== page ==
In the United Kingdom, where 4.3 million individuals are currently affected by type 2 diabetes and another 2.4 million are at risk of developing the condition, qualified nutritional therapist and naturopath Caroline Peyton has provided valuable insights into taking positive and preventative action by making dietary adjustments. With over a decade of experience running clinics in Wiltshire, the Cotswolds, and online, Peyton aims to empower individuals to reduce their consumption of foods that can contribute to the onset of type 2 diabetes.
Type 2 diabetes arises when the body’s ability to regulate glucose levels in the bloodstream diminishes. There are two primary reasons for this occurrence: first, the pancreas fails to produce sufficient insulin, the hormone responsible for facilitating the movement of sugar into cells for energy production; and second, the body’s cells become resistant to insulin, leading to an inability to effectively uptake glucose from the bloodstream. As a result, blood sugar levels become dangerously high.
Type 2 diabetes is widely recognized as a lifestyle disease, as dietary and lifestyle choices, including exercise, play a significant role in determining an individual’s susceptibility to the condition. Dr. David Unwin, a general practitioner in Southport, gained recognition for his work with diabetes patients, earning him the NHS Innovator of the Year award in 2016. His success demonstrated that making dietary adjustments can reverse the effects of type 2 diabetes.
Ahead of Diabetes Awareness Week, which will be observed from June 12th to 18th, Peyton shares her top tips for reducing the consumption of foods that can lead to type 2 diabetes. Her recommendations are focused on minimizing the intake of sugary and starchy foods, which can cause a rapid increase in blood sugar levels. The following suggestions aim to help individuals make informed dietary choices:
- Starchy Grains: All grains, such as wheat, oats, and barley, contain high levels of simple sugars (glucose) that are transported into the bloodstream. However, refined white grains like bread, pasta, and white rice lack fiber and are digested quickly, leading to a spike in blood sugar levels. It is advisable to avoid white refined grains and consume small portions of whole grains, such as oats, brown rice, and wholegrain bread, limiting them to once a day. Pasta should be avoided altogether.
- Wheat-based Products: Many popular food choices, including pizza, pies, pastry, crackers, cakes, and biscuits, are wheat-based and often lack sufficient protein and fats. These items are frequently consumed alongside other starchy foods like potatoes, resulting in an overload of sugars and starches. Peyton advises individuals to choose either the wheat-based product or the starchy food, rather than consuming both simultaneously.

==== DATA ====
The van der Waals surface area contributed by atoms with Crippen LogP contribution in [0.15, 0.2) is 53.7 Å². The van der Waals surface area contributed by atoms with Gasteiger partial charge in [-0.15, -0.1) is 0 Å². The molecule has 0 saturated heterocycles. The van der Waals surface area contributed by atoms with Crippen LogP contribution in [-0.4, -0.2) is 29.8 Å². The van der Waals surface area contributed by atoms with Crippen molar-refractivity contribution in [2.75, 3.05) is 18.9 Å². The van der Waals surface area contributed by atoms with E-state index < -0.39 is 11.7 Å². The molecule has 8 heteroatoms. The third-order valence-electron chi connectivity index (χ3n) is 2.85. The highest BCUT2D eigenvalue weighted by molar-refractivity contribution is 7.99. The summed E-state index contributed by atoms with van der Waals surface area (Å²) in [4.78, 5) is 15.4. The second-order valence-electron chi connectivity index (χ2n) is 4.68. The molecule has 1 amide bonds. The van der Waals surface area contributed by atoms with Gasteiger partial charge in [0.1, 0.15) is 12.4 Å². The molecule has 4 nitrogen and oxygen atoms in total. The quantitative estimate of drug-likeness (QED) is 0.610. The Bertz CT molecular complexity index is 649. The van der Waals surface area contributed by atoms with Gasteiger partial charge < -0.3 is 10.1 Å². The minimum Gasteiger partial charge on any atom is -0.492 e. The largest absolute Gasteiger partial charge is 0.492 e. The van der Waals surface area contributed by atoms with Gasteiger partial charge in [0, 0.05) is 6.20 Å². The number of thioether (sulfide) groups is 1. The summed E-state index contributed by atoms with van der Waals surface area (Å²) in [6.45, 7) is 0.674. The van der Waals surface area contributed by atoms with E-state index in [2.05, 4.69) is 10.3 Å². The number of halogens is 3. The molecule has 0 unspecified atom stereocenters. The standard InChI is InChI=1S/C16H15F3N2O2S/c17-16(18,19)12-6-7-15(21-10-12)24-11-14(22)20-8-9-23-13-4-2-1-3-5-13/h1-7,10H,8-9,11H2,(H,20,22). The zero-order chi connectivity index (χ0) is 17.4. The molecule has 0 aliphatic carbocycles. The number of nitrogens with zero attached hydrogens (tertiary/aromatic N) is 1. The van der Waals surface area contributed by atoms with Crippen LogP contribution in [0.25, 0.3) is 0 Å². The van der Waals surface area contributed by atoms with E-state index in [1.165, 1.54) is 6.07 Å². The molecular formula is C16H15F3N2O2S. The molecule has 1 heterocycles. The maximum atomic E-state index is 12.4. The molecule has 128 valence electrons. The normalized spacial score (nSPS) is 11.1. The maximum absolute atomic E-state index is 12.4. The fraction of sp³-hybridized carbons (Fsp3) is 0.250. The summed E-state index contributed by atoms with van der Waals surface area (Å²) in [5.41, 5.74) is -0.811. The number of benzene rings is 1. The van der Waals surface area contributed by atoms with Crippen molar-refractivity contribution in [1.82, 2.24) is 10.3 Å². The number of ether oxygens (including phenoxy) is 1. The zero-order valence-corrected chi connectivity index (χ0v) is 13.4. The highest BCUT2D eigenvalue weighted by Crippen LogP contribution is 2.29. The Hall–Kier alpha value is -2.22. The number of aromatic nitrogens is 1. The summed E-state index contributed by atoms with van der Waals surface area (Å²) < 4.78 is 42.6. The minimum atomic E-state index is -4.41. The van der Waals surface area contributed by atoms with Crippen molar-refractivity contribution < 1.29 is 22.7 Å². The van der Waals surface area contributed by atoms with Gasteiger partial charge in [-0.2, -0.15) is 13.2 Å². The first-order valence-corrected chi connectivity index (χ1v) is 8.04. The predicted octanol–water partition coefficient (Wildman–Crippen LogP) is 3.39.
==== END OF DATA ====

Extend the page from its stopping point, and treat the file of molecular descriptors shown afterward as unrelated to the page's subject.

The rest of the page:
- Starchy (Root) Vegetables: Root vegetables like white and sweet potatoes, parsnips, swede, beetroot, turnips, sweetcorn, and butternut squash are rich in sugars. Although nutritious choices like beetroot, sweet potato, and squashes can be consumed in moderation, it is recommended to consume small portions of these starchy vegetables and avoid combining them with other starchy foods, such as potatoes and parsnips, beetroot and pasta, or squash and rice. Individuals should choose one starchy vegetable or another.
- Cereals: Many commonly consumed cereals are based on refined grains and contain excessive amounts of sugar. Although some may emphasize added nutrients and fiber, the high carbohydrate and sugar content often make them unwise breakfast choices. Peyton advises individuals to be cautious when selecting “healthy-looking” muesli or granola, as the combination of grains and dried fruit can significantly increase sugar levels. It is best to avoid these cereals altogether.
- Fruits: While fruits are generally considered healthy, some varieties have high sugar or starch levels. Tropical fruits like pineapple, mango, grapes, and bananas have a tendency to rapidly elevate blood sugar levels. Peyton recommends consuming fruits in moderation, limiting intake to no more than two portions per day. Dried fruit and fruit juices should be avoided as they have even higher sugar levels.
Peyton emphasizes that the majority of the population consumes an excessive amount of these foods on a daily basis. By being mindful of dietary choices and reducing overall intake, individuals can significantly reduce their risk of developing type 2 diabetes.
As Diabetes Awareness Week approaches, Peyton’s valuable insights provide a timely reminder of the importance of making informed dietary decisions to maintain good health and prevent the onset of type 2 diabetes.